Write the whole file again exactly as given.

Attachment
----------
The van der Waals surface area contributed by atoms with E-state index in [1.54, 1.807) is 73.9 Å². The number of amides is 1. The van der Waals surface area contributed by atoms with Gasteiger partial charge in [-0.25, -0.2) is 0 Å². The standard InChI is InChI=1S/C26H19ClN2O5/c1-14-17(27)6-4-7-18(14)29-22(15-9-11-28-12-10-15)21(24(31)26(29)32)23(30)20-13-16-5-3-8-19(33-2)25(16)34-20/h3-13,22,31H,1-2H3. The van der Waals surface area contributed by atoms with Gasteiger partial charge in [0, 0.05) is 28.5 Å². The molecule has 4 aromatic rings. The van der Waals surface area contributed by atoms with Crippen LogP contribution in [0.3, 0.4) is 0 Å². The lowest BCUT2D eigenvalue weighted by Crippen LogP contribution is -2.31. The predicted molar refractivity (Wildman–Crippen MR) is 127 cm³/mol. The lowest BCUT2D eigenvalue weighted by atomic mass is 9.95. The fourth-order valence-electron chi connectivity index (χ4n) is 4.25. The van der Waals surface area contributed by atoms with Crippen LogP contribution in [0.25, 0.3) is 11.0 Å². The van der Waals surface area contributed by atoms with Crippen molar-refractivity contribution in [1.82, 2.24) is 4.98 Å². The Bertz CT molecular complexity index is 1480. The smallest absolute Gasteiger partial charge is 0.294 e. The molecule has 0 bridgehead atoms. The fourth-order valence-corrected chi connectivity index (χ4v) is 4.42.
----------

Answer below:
The van der Waals surface area contributed by atoms with E-state index in [1.54, 1.807) is 73.9 Å². The number of amides is 1. The van der Waals surface area contributed by atoms with Gasteiger partial charge in [-0.25, -0.2) is 0 Å². The standard InChI is InChI=1S/C26H19ClN2O5/c1-14-17(27)6-4-7-18(14)29-22(15-9-11-28-12-10-15)21(24(31)26(29)32)23(30)20-13-16-5-3-8-19(33-2)25(16)34-20/h3-13,22,31H,1-2H3. The van der Waals surface area contributed by atoms with Gasteiger partial charge in [0, 0.05) is 28.5 Å². The molecule has 4 aromatic rings. The van der Waals surface area contributed by atoms with Crippen LogP contribution in [0.3, 0.4) is 0 Å². The lowest BCUT2D eigenvalue weighted by Crippen LogP contribution is -2.31. The predicted molar refractivity (Wildman–Crippen MR) is 127 cm³/mol. The lowest BCUT2D eigenvalue weighted by atomic mass is 9.95. The fourth-order valence-electron chi connectivity index (χ4n) is 4.25. The van der Waals surface area contributed by atoms with Crippen LogP contribution in [0.25, 0.3) is 11.0 Å². The van der Waals surface area contributed by atoms with Crippen molar-refractivity contribution in [1.82, 2.24) is 4.98 Å². The Bertz CT molecular complexity index is 1480. The smallest absolute Gasteiger partial charge is 0.294 e. The molecule has 0 bridgehead atoms. The fourth-order valence-corrected chi connectivity index (χ4v) is 4.42.